Sarah Mittlefehldt, a Professor of Environmental Studies and sustainability at Northern Michigan University, Sara is the author of Tangled Roots, the Appalachian Trail and American environmental politics, which to my mind, is still the best book on the history of the 88. According to Sarah, that public private partnership at two phases. The first began in 1925, when the network of local trail clubs began working out land use agreements with their local landowners. Typically, the clubs would pay a private landowner $1 per year for the right to run the trail across their property. Sometimes, those agreements were written, and sometimes they were just a handshake between neighbors. If the land was owned by a park or Forest Service, the clubs generally established more formal agreements. What this meant was that the Appalachian Trail was not really owned by anyone. Instead, it was just a giant spiderweb of formal and informal agreements that allowed hikers to hit the trail for some fun in the mountains.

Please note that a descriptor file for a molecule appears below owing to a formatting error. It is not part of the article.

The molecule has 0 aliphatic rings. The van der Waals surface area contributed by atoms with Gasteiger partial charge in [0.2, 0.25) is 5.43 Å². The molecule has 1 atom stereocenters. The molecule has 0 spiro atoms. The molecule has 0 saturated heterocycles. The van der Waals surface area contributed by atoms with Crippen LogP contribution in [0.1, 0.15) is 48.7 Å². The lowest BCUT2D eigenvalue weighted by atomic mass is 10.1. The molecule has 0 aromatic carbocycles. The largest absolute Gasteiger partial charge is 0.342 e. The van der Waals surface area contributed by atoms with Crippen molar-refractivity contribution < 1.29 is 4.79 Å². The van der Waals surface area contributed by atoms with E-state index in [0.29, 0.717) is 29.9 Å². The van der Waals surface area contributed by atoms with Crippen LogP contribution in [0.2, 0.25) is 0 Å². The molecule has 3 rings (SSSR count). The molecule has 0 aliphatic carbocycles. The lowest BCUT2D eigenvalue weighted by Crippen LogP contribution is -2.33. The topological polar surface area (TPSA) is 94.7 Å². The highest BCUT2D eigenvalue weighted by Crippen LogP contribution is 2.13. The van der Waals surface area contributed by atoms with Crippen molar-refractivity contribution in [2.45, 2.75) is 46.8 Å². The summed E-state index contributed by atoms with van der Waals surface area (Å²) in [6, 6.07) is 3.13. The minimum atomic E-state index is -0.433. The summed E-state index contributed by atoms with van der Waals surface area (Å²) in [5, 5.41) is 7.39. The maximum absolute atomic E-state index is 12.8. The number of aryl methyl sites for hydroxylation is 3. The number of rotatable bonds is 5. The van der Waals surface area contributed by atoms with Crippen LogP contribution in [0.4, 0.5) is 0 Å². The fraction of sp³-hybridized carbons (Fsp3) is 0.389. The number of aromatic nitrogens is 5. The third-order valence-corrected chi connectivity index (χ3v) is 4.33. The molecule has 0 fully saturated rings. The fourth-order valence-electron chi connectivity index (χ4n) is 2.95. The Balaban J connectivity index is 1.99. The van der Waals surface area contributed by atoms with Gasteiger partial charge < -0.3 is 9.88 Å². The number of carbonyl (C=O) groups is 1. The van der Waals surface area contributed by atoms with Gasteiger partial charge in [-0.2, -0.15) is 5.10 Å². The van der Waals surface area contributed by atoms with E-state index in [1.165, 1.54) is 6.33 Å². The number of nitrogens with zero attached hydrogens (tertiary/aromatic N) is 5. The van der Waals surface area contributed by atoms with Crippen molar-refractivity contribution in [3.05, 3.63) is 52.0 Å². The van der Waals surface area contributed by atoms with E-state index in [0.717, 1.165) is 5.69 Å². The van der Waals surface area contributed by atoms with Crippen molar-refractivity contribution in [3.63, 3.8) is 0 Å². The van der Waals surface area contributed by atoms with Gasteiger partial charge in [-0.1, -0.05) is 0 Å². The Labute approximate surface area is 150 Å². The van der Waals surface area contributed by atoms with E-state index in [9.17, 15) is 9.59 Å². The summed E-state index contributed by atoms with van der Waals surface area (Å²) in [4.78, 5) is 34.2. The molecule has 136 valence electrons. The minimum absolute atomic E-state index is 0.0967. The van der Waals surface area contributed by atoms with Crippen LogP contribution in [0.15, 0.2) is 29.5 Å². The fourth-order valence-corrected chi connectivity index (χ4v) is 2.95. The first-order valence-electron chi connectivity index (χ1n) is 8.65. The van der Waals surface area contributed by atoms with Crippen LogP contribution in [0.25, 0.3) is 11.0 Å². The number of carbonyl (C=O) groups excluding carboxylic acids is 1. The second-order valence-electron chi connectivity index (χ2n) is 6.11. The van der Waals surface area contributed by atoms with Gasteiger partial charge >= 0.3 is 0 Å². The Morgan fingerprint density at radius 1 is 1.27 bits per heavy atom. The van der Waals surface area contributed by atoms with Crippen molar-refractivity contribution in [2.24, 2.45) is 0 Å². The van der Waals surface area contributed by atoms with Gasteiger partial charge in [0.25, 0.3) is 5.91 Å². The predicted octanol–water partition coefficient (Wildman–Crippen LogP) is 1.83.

Sarah Mittlefehldt  03:29

After World War Two, when the landscape of the United States really started to change with suburban sprawl, more people going out into the woods to engage in outdoor recreation, so more pressure on Parks and Trails like the Appalachian Trail and development, you know, roads and other commercial activities, in addition to the residential sprawl kind of placed all sorts of new pressure on the trail and really threatens the integrity of having a continuous National Trail from Georgia all the way up to Maine. And so it was kind of these economic changes and changes in land use that really put pressure on the trail. Those handshake agreements began to erode as new development pressures caused landowners to kick the trail off their properties on the roads into busy traffic to areas where it was unsafe for hikers.


Benton MacKaye  04:23